Donna Morris looked at her new home and saw generations of black history unfold before her.
Within a few blocks of her modest brick rowhouse in LeDroit Park, such black visionaries as poet Paul Laurence Dunbar and the founder of Howard University, Army Gen. Oliver Otis Howard, had blazed new paths in their respective fields. Anna J. Cooper had founded a night school nearby to teach working African American adults to read, and many former slaves had created new lives in what would become known as a bastion of black culture and history adjacent to Howard University.
“For me as an African American, to be surrounded by so much black history was really something special,” said Morris, 62, an office manager for a nonprofit group who moved to LeDroit Park in 1997. “These were the true trailblazers of their day, and this neighborhood was their home.”
LeDroit Park, in Northwest Washington just south of Howard University and just west of Bloomingdale, has long been known as a haven for African American intellectuals and professionals in Washington. It’s been an outpost for legendary Howard University professors such as Ralph Bunche, who founded the political science department and helped draft the United Nations charter, and Ernest E. Just, an internationally known genetic researcher, according to a historical booklet about the neighborhood produced by the D.C. Historic Preservation Office.
But its founders had very different ideas for the community when they built it in 1873, marketing it as a gated luxury community for white government clerks and merchants, according to the booklet. Architect James H. McGill designed the original 64 houses in the community so that no two were exactly alike, and a brick-and-iron fence protected the neighborhood from outsiders to the north — residents of the predominantly black Howard Town, according to the booklet.
Years of tension and dissent led to the fence being torn down, literally and figuratively. In 1893, a barber named Octavius Williams and his family became LeDroit Park’s first black residents, according to “Washington at Home: An Illustrated History of Neighborhoods in the Nation’s Capital,” by Kathryn S. Smith. Their welcome was less than warm. They were greeted by a bullet through a window at dinner one night, but the family stayed put, according to the book.
A year later, they were followed by suffragette and educator Mary Church Terrell and her husband, Judge Robert H. Terrell. A host of Howard University professors and scholars came to the neighborhood by the turn of the century, according to the book.
Several grand Victorian houses designed by McGill still stand. They and the rowhouses built between them serve as a major attraction for residents today. Much of the neighborhood is in the LeDroit Park Historic District, which is listed in the National Register of Historic Places.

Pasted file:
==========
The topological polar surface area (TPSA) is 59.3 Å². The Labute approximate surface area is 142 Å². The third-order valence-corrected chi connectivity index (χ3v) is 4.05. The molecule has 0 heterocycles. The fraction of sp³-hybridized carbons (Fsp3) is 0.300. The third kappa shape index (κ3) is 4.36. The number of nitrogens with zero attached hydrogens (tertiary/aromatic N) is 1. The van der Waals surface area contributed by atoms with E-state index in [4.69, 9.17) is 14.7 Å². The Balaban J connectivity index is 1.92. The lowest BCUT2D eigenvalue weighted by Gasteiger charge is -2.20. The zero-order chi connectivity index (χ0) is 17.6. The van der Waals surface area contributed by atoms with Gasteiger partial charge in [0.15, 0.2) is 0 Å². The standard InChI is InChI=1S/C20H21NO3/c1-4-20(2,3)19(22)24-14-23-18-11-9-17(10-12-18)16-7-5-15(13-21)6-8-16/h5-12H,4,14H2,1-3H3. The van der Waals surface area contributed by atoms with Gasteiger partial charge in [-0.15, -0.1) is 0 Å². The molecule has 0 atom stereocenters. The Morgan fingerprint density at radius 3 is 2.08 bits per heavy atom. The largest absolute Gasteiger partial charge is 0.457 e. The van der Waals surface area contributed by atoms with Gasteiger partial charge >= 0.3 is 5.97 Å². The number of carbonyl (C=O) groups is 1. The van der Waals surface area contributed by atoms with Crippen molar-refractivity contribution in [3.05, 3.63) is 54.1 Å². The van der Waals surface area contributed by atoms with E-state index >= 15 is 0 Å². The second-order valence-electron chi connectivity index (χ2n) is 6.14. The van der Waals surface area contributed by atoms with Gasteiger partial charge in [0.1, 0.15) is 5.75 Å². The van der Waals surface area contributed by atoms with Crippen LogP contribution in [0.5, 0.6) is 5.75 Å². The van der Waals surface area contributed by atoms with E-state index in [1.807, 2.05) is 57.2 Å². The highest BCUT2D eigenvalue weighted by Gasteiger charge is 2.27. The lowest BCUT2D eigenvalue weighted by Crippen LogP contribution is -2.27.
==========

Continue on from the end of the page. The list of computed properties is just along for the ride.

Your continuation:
Suzanne Des Marais, principal broker for Urban Pace Real Estate in D.C. and president of the Washington D.C. Association of Realtors, said the Victorian architecture in LeDroit Park is “a hidden gem of D.C. that many longtime residents are unaware of.”
“You’ll have a block of traditional D.C. rowhouses, then a block of huge Victorian homes with their big porches and columns and chimneys,” said Marc D. Morgan, 38, president of the LeDroit Park Civic Association. “The architecture here is really inspiring.”
LeDroit Park residents now represent a wide variety of ethnic groups, and many residents said that diversity helped attract them to the neighborhood.
“Our neighborhood is racially diverse, but it’s also socioeconomically diverse, and is home to a number of LGBT [lesbian, gay, bisexual and transgender] residents,” said Morgan, director of development and strategic partnerships for the American Council on Renewable Energy. “It’s just a great mix of cultures and backgrounds.”
LeDroit Park’s proximity to Howard University, U Street and Metro’s Shaw-Howard University station draws residents.
“It’s a wonderful location in terms of getting pretty much everywhere,” said Robert Sullivan, 55, an information technology contractor who moved to the neighborhood six years ago and has researched its history for a new historical walking trail. “You’re only two Metro stops away from the Verizon Center, and it’s not much farther to the ballpark. You can get to 395 to go to Virginia pretty easily, and Maryland isn’t far, either.”
Downsides of living in LeDroit Park include scarce on-street parking and occasional break-ins and vandalism, residents said.
Residents also said they hope to see more new development along Georgia Avenue, including a major grocery store. A nearby Safeway closed years ago. The closest supermarket is now the Giant several blocks away on P Street NW.
“When the Safeway closed, it made it hard for a lot of seniors in the community,” said Morris, who is now the treasurer of the LeDroit Park Civic Association. “It’s safe to say everyone here would like to see a grocery store.”
The LeDroit Park Civic Association is highly active, working with Howard University on new development initiatives and with police on curbing crime.
When Gage-Eckington School Elementary School closed a few years ago, residents successfully lobbied the city to tear it down and convert it into a park, which now houses a large playground, a dog park and a community garden with 40 plots.
When the LeDroit Park Market suffered a series of break-ins a few years ago, the association bought the store a security camera.
Morris said she and other residents view such community engagement as a way to honor and build upon LeDroit Park’s history.
“Being able to make a difference in the community makes me feel like I’m carrying the banner forward for the trailblazers who came before me,” Morris said.
Amy Reinink is a freelance writer.